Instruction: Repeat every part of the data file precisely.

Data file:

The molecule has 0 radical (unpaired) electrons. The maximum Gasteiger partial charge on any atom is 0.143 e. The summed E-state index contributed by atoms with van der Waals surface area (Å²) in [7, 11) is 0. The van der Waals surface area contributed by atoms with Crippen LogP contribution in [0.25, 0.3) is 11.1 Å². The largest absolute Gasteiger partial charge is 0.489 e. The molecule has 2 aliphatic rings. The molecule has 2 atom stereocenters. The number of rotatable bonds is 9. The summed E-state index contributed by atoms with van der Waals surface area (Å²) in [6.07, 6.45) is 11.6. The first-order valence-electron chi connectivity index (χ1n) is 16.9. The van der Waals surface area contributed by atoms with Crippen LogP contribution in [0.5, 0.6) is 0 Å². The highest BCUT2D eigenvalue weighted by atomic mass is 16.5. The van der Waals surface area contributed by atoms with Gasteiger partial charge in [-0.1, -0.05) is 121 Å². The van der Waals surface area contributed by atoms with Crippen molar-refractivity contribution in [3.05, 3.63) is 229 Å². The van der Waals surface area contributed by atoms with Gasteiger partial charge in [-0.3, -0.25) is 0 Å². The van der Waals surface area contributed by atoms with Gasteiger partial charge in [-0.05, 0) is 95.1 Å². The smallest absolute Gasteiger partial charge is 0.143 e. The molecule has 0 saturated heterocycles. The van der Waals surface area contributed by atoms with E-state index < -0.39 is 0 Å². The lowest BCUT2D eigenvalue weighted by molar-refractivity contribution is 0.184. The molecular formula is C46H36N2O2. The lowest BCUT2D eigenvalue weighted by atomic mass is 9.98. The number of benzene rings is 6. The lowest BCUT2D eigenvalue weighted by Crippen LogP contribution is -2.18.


The molecule has 0 radical (unpaired) electrons. The maximum Gasteiger partial charge on any atom is 0.143 e. The summed E-state index contributed by atoms with van der Waals surface area (Å²) in [7, 11) is 0. The van der Waals surface area contributed by atoms with Crippen LogP contribution in [0.25, 0.3) is 11.1 Å². The largest absolute Gasteiger partial charge is 0.489 e. The molecule has 2 aliphatic rings. The molecule has 2 atom stereocenters. The number of rotatable bonds is 9. The summed E-state index contributed by atoms with van der Waals surface area (Å²) in [6.07, 6.45) is 11.6. The first-order valence-electron chi connectivity index (χ1n) is 16.9. The van der Waals surface area contributed by atoms with Crippen LogP contribution in [0.5, 0.6) is 0 Å². The highest BCUT2D eigenvalue weighted by atomic mass is 16.5. The van der Waals surface area contributed by atoms with Gasteiger partial charge in [-0.1, -0.05) is 121 Å². The van der Waals surface area contributed by atoms with Crippen molar-refractivity contribution in [3.05, 3.63) is 229 Å². The van der Waals surface area contributed by atoms with Gasteiger partial charge in [-0.3, -0.25) is 0 Å². The van der Waals surface area contributed by atoms with Gasteiger partial charge in [-0.05, 0) is 95.1 Å². The smallest absolute Gasteiger partial charge is 0.143 e. The molecule has 0 saturated heterocycles. The van der Waals surface area contributed by atoms with E-state index < -0.39 is 0 Å². The lowest BCUT2D eigenvalue weighted by molar-refractivity contribution is 0.184. The molecular formula is C46H36N2O2. The lowest BCUT2D eigenvalue weighted by atomic mass is 9.98. The number of benzene rings is 6. The lowest BCUT2D eigenvalue weighted by Crippen LogP contribution is -2.18.